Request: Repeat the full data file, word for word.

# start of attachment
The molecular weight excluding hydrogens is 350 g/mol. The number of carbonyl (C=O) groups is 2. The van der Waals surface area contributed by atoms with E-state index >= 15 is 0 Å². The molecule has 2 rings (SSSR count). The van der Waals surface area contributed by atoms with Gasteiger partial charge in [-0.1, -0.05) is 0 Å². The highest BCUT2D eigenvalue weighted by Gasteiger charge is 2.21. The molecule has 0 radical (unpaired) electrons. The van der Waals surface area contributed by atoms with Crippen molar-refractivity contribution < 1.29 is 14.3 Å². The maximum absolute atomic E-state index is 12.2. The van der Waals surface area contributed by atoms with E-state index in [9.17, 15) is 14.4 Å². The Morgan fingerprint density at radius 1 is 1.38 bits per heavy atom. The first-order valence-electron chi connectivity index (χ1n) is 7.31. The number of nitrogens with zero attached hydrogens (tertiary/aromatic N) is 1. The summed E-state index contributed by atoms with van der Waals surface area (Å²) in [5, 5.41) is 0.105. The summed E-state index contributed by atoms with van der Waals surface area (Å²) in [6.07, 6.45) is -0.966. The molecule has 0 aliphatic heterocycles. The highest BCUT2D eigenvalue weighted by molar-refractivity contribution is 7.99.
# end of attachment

The molecular weight excluding hydrogens is 350 g/mol. The number of carbonyl (C=O) groups is 2. The van der Waals surface area contributed by atoms with E-state index >= 15 is 0 Å². The molecule has 2 rings (SSSR count). The van der Waals surface area contributed by atoms with Gasteiger partial charge in [-0.1, -0.05) is 0 Å². The highest BCUT2D eigenvalue weighted by Gasteiger charge is 2.21. The molecule has 0 radical (unpaired) electrons. The van der Waals surface area contributed by atoms with Crippen molar-refractivity contribution < 1.29 is 14.3 Å². The maximum absolute atomic E-state index is 12.2. The van der Waals surface area contributed by atoms with E-state index in [9.17, 15) is 14.4 Å². The Morgan fingerprint density at radius 1 is 1.38 bits per heavy atom. The first-order valence-electron chi connectivity index (χ1n) is 7.31. The number of nitrogens with zero attached hydrogens (tertiary/aromatic N) is 1. The summed E-state index contributed by atoms with van der Waals surface area (Å²) in [5, 5.41) is 0.105. The summed E-state index contributed by atoms with van der Waals surface area (Å²) in [6.07, 6.45) is -0.966. The molecule has 0 aliphatic heterocycles. The highest BCUT2D eigenvalue weighted by molar-refractivity contribution is 7.99.